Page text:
The report was released on the same day a state judge ordered two former high-ranking police officials to be jailed for their part in the worst massacre carried out during a land conflict in Brazil — an April 1996 clash that saw police open fire on some 2,000 landless peasants, killing 19 of them.
January 10, 2011
Adam Isacson – Just the Facts, 01/05/2011
A view of Rio's Complexo de Alemão favela. Photo: Just the Facts
Just before the holidays I accompanied WOLA colleagues on a week-long research trip to Brazil. While In Rio de Janeiro, I saw a scenario that’s starting to look very familiar around Latin America, and that may recur elsewhere in 2011.
It goes something like this:
- Decades of government neglect effectively cede a piece of territory, and its population, to violent groups. This neglected territory could be a discrete urban neighborhood; it could be a vast rural region. The violent groups – whether insurgents, pro-government militias, mafias or gangs – recruit unoccupied youth and fund themselves by drug trafficking, extortion and kidnapping. The illegal groups corrupt and penetrate the very government institutions that are supposed to confront them: the security forces, the judicial system, local and sometimes national government.
January 6, 2011
The Associated Press/NPR, 01/06/2011
Costumers have their hair cut at the Ze do Carmo barbershop at the Santa Marta slum in Rio de Janeiro. Photo: Associated Press
At his barbershop carved into the steep flank of a Rio hillside slum, Jose do Carmo dos Santos used to cut the hair of the neighborhood’s drug dealers and of the addicts who walked up the narrow alleyways for a fix and stuck around for the $5 trims.
His only request of the drug trade’s foot soldiers was that they not flash their assault rifles around the shop and scare away customers. Above all, Ze do Carmo, as he’s known in the Santa Marta shantytown, is a businessman.
But then in 2008 police stormed Santa Marta to evict the dealers as the community became the pilot in a program to root out gangs and bring government services to slums long abandoned by the state. The program has since been replicated in a dozen slums, all in a bid to make one of the world’s more dangerous cities safer before the 2014 World Cup and the 2016 Olympics. Police took control of three more shantytowns Thursday in what they described as a peaceful operation.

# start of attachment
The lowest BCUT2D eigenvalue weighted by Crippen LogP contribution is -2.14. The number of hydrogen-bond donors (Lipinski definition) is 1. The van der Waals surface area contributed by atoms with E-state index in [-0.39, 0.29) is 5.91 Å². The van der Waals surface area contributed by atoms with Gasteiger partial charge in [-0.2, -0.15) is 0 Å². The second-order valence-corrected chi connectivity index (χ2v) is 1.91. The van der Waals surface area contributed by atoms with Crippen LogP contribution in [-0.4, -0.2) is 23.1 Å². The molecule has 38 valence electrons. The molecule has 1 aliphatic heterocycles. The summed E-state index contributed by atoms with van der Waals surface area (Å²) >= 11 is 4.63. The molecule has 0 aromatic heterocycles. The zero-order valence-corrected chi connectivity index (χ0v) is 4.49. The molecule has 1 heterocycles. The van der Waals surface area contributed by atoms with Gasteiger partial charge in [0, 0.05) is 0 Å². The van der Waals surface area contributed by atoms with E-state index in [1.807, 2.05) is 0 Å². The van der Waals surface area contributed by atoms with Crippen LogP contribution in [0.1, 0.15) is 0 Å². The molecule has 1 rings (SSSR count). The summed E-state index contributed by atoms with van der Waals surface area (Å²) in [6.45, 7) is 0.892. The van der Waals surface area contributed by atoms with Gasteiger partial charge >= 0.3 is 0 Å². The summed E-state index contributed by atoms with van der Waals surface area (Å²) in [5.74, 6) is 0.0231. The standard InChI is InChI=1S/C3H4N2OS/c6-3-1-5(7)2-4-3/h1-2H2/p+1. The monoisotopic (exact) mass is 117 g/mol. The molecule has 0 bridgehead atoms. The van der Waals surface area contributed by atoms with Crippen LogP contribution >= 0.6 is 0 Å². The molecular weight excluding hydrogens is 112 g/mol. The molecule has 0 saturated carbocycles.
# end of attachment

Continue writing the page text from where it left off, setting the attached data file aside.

November 30, 2010
Mariano Castillo – CNN, 11/30/2010
A Coordination of Special Resources (CORE) policeman aims his gun in the Alemao slum of Rio de Janeiro on Monday.
The military operation to clear a Rio de Janeiro slum of drug traffickers will effectively turn into an occupation of the area at least through October of next year, Gov. Sergio Cabral said in a radio interview Tuesday.
Rio state Gov. Sergio Cabral said that at least 2,000 troops will remain at the Alemao slum — called a favela in Portuguese — to keep up the effort to pacify the area. He announced the move after meeting with Dilma Rousseff, Brazil’s president-elect, in the capital, Brasilia. Originally, he had requested the troops for only six months.
Rousseff offered her support for the security work being carried out in Rio, Cabral said. The troops are needed so that the government doesn’t have to delay future operations in other communities overrun by drug traffickers, he said.
November 29, 2010
Brian Winter – Reuters, 11/29/2010
This weekend’s scenes of urban warfare in Rio de Janeiro may prove to be a crucial — and positive — step in Brazil’s economic development if police can retain control of previously lawless slums.
The operation that took control of Alemao, one of the beachside city’s most notorious slums, was about more than just pushing back against drug gangs who set fire to cars and buses during a crime wave that left at least 46 people dead.
The joint raids by police and military forces, which ended with euphoric troops waving Brazilian flags from a hilltop they had not controlled in years, were a sign that Brazil finally may be summoning the willpower and resources to bring down one of the region’s highest crime rates, which has long been a burden on its emerging economy.